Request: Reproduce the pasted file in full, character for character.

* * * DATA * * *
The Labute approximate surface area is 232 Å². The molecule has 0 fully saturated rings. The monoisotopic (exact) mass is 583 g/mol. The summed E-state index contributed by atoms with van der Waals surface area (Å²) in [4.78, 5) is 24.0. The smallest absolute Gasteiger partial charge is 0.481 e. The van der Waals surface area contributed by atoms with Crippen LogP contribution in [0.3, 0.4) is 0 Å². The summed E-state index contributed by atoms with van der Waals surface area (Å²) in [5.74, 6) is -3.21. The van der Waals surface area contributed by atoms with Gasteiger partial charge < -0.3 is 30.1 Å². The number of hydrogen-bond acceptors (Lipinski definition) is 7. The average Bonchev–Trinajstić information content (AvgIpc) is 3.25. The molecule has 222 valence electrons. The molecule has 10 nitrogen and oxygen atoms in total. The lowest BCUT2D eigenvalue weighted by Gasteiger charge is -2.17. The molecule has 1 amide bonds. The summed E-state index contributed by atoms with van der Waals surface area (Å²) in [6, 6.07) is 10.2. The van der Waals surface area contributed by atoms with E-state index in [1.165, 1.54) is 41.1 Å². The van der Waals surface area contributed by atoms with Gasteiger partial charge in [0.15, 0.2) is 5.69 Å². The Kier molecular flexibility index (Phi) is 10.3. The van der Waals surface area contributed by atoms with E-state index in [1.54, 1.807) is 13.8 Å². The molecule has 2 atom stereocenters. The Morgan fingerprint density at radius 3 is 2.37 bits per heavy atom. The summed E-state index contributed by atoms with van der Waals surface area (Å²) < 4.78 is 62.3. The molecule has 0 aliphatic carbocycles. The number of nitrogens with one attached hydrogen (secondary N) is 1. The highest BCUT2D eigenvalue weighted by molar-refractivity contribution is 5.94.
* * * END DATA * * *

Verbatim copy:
The Labute approximate surface area is 232 Å². The molecule has 0 fully saturated rings. The monoisotopic (exact) mass is 583 g/mol. The summed E-state index contributed by atoms with van der Waals surface area (Å²) in [4.78, 5) is 24.0. The smallest absolute Gasteiger partial charge is 0.481 e. The van der Waals surface area contributed by atoms with Crippen LogP contribution in [0.3, 0.4) is 0 Å². The summed E-state index contributed by atoms with van der Waals surface area (Å²) in [5.74, 6) is -3.21. The van der Waals surface area contributed by atoms with Gasteiger partial charge < -0.3 is 30.1 Å². The number of hydrogen-bond acceptors (Lipinski definition) is 7. The average Bonchev–Trinajstić information content (AvgIpc) is 3.25. The molecule has 222 valence electrons. The molecule has 10 nitrogen and oxygen atoms in total. The lowest BCUT2D eigenvalue weighted by Gasteiger charge is -2.17. The molecule has 1 amide bonds. The summed E-state index contributed by atoms with van der Waals surface area (Å²) in [6, 6.07) is 10.2. The van der Waals surface area contributed by atoms with E-state index in [1.165, 1.54) is 41.1 Å². The van der Waals surface area contributed by atoms with Gasteiger partial charge in [0.15, 0.2) is 5.69 Å². The Kier molecular flexibility index (Phi) is 10.3. The van der Waals surface area contributed by atoms with E-state index in [1.54, 1.807) is 13.8 Å². The molecule has 2 atom stereocenters. The Morgan fingerprint density at radius 3 is 2.37 bits per heavy atom. The summed E-state index contributed by atoms with van der Waals surface area (Å²) < 4.78 is 62.3. The molecule has 0 aliphatic carbocycles. The number of nitrogens with one attached hydrogen (secondary N) is 1. The highest BCUT2D eigenvalue weighted by molar-refractivity contribution is 5.94.